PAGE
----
I don’t know if they agree with me or not! Only after they read this article I will know.

They are the five people (myself included) who entered in GSJ11 Lisbon as an “expert” and all left it as “T” shaped persons.

The “T” represents a person with skills developed in a given (specific) area (vertical part) to what they add acquired skills in the development of work (horizontal part).

The big difference between an expert and a person shaped “T” is the ability to touch the fringes of the knowledge of another interlocutor. A specialist usually only develops cooperation with someone who speaks his language while a particular “T” has easily contact points in other areas than their specialty.

If we, in our work during the 48 hours that we were together, did not look, in a empathetic way, for understanding the intentions and desires of each one we would come to an end with a summation of opinions. Instead we contact all horizontal competencies and develop when necessary our vertical profile.

This way we conclude that the whole is greater than the sum of its parts!

If I want to deliver a service with meaning for the user I have to set very well the theme that’ll work and opportunities to do so.

That, I can make defining the journey which he will have to do and what need will satisfy and the emotional experiences that I try to print without ever losing sight of the whole experience, this is the service.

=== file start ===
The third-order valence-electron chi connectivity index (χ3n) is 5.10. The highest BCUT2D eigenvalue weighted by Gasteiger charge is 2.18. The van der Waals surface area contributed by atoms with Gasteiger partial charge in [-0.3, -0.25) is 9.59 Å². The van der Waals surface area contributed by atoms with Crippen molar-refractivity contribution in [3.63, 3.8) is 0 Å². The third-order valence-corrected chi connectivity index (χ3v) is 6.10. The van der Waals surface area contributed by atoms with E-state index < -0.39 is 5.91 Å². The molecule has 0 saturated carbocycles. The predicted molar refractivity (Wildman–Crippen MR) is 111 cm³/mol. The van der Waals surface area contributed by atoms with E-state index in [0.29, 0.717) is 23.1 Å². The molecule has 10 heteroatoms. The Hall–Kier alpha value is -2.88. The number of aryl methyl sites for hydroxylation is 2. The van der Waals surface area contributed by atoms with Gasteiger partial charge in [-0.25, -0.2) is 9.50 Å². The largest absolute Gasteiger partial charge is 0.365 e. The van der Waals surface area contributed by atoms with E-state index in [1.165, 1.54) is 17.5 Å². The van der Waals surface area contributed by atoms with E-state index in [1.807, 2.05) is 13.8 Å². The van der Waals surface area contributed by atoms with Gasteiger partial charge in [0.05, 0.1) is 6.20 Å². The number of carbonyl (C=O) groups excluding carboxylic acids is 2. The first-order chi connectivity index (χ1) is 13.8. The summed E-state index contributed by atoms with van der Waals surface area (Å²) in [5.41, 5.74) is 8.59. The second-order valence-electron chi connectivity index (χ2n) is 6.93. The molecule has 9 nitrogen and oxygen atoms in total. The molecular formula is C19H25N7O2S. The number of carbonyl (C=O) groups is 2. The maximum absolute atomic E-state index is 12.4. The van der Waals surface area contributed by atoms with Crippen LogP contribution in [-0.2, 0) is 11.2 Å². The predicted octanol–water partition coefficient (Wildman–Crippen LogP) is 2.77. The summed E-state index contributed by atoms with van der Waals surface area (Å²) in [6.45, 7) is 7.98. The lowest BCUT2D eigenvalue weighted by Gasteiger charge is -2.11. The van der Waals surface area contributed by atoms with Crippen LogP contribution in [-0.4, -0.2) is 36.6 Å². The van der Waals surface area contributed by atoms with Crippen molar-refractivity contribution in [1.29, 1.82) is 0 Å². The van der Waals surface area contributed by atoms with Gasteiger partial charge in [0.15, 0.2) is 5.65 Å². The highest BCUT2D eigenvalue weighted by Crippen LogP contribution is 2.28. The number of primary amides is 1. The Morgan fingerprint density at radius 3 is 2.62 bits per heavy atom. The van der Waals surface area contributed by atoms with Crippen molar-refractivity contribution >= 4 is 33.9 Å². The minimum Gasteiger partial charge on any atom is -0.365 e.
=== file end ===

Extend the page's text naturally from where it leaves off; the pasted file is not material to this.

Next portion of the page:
I’ll deliver the tangible and the intangible results of concepts that I created jointly with other people from other disciplines.

And for all this happened, it was necessary to create engagement with the co-creators, create prototypes and storytelling to finally be able to validate.

The importance of storytelling and the prototype as part of our work was manifest in the presentation of the service, which took place yesterday in SDD Lisbon.

And why I think behind all this was Design Thinking?

–      Because we were able to embrace constraints.

Designers work with constraints (time, budget, location, materials). Identify their limitations and do not create the perfect solution, but the best solution, given the constraints.

–      Because we take a risk.

Designers are comfortable with the notion that could be wrong, but experience and try new approaches.


–      Because we do not care to ask questions.

Designers make numerous questions that can lead to the question of law – which will lead to the correct answer.


–      Because we believe that it is not a question of tools, it is about ideas.

Designers from diverse areas spend much time away from tools like “new technology”, using paper and pencil to sketch their ideas.


And therefore we were able, and I believe, to do something that not only has meaning as it is desirable, feasible and economically viable!


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3 Responses to Behind a Service Design is always Design Thinking

  1. dennis says:

    As a psychologist I use joint problem solving to facilitate change and solve “problems” the more I read about design thinking the more I see a strong relationship with a awesome fun approach! Love it

  2. Jennifer C says:

    Great post! It is always nice to find fellow GSJ’ers and to see how others are find the intersection of design thinking + (fill in the blanks). Really liked the way you broke what it is that designers do and how that can be applied to other areas.

    • Jose Baldaia says:

      Hello Jennifer
      Thank for your comments!
      I think we learn a lot with GSJ’ers because Global Jam are one of the best environments to put ideas on the wall and combine them.

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